After Cadence's Failed Pursuit, Mentor Shows Sparks

Includes: CDNS, MENT
by: The Deal Economy

Chip design software developer Mentor Graphics Corp. (NASDAQ:MENT) shares gained back a little ground Wednesday following news last week that larger rival Cadence Design Systems Inc. (NASDAQ:CDNS) dropped its pursuit of the company, thanks to a better than expected outlook for 2008.

The company announced a second-quarter loss of $17.2 million on revenue of $182.4 million. It also said it expects revenue to grow 4%, to $915 million, this year. That estimate translates to earnings per share, excluding charges, of $1.05 to $1.10, besting Wall Street's estimate of $1.02. Mentor shares responded by climbing 7%, to $11.18, in late-afternoon trading.

Good news is hard to find in the electronic design automation, or EDA, industry. Mentor managed to fend off a $1.6 billion unsolicited takeover offer from Cadence. While the deal would have likely sparked antitrust concerns, some viewed it as a potentially beneficial consolidation move and one that would remove the risk of Mentor remaining an independent third-place player against powerful Cadence and Synopsys Inc. (NASDAQ:SNPS).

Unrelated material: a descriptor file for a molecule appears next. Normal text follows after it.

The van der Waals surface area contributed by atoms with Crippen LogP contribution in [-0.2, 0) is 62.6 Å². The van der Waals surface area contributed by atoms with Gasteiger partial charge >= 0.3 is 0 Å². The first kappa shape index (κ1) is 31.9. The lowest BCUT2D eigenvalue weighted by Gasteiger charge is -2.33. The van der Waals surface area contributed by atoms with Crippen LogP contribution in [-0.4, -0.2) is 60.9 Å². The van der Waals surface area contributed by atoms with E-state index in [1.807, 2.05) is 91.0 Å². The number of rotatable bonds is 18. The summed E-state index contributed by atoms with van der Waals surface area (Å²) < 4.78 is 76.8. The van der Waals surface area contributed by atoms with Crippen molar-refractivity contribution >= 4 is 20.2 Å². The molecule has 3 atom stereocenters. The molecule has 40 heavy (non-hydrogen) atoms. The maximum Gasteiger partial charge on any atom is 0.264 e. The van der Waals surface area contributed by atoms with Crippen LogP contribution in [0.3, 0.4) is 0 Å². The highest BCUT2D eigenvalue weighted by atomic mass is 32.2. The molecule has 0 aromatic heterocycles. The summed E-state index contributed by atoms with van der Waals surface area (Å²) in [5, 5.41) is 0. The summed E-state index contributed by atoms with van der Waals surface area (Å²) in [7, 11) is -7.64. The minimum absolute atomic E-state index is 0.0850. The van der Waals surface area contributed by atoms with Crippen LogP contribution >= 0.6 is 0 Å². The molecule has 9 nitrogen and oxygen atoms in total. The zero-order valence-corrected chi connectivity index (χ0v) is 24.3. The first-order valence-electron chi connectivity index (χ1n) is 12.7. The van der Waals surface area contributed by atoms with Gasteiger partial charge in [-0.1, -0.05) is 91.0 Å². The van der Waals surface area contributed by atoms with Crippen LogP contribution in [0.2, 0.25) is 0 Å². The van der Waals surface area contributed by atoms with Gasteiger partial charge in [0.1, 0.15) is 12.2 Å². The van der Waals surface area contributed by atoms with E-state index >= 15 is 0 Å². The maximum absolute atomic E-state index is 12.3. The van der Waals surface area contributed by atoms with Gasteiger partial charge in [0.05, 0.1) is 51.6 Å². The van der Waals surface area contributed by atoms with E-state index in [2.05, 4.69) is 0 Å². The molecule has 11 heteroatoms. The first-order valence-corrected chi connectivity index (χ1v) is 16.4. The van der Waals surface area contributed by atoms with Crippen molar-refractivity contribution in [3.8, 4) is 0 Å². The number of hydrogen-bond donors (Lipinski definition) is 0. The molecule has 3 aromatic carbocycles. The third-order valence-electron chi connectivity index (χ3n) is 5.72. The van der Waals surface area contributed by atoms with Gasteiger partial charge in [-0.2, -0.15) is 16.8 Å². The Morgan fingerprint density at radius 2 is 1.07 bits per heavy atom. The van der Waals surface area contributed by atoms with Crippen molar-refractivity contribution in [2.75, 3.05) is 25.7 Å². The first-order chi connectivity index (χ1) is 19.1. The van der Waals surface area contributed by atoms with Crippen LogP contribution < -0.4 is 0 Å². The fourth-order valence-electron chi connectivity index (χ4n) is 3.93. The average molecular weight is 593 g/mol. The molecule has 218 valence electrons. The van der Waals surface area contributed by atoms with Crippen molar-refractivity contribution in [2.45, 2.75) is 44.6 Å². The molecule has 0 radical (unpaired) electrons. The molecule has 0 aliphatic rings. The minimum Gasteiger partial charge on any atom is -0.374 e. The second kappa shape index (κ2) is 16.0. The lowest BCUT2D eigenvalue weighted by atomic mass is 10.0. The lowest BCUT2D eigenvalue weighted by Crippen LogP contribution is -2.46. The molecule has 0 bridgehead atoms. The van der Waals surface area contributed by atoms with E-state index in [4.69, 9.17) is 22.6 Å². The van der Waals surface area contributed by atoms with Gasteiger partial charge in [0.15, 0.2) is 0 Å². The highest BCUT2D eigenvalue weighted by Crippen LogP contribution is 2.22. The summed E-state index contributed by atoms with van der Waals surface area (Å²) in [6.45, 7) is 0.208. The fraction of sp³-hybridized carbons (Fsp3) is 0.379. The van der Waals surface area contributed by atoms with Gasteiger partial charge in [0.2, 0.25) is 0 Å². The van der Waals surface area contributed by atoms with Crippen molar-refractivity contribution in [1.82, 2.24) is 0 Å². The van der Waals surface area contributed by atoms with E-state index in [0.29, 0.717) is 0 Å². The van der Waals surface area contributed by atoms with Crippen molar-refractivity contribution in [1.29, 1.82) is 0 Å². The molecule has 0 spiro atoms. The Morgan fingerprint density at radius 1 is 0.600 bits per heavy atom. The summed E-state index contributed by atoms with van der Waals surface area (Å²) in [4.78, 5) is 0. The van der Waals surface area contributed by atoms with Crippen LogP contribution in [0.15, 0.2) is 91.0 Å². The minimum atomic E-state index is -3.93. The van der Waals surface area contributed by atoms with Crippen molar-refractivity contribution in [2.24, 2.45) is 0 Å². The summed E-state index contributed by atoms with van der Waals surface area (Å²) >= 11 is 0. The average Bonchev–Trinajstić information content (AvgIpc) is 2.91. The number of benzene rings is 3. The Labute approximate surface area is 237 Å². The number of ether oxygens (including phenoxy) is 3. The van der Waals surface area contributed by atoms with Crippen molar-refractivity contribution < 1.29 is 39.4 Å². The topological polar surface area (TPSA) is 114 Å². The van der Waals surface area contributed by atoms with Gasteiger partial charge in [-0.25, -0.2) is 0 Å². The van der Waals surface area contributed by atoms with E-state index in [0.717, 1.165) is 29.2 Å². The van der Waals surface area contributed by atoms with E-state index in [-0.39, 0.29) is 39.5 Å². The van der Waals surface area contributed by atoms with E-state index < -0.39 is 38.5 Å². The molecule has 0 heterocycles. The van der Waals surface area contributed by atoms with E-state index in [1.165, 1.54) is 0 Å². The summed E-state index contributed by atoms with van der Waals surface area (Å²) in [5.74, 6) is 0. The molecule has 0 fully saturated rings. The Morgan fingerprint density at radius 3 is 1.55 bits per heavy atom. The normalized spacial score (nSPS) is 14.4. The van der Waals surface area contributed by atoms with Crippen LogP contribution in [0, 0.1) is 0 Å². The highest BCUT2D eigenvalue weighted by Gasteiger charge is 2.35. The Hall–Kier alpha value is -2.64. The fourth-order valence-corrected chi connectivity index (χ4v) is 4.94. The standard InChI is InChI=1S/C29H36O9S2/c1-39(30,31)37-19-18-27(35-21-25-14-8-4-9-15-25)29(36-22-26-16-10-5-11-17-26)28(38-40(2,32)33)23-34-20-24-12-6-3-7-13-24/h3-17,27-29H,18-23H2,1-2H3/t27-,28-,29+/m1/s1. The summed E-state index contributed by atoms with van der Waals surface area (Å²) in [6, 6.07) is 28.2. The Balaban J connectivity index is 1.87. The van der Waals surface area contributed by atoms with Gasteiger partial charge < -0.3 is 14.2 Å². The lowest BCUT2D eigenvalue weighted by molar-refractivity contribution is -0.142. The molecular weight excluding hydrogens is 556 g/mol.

Mentor shares sank 26% after Cadence yanked its offer. Cadence quit in large part because a deterioration in its own business made financing terms required to pay for a deal unattractive (and, in a move that certainly was on the minds of smug Mentor execs today, it had to lower its guidance for the quarter).

With the EDA industry suffering overall, the question now is what's next for Mentor. Most likely it will continue chugging along, focusing on building strong positions in EDA niches, like design for manufacturing, or DFM, software. Although Mentor CEO Walden Rhines expressly stated in an analyst conference call yesterday morning that he wouldn't be doing much talking about Cadence's failed takeover attempt, he did note that his company managed to perform well despite all the distraction posed by its would-be acquirer.

He also assured shareholders that Mentor was looking for more ways to boost its market value.

"I want to assure our shareholders that we're working actively with our bankers and advisers to determine the next steps to address enhancement of our share price," Rhines said.

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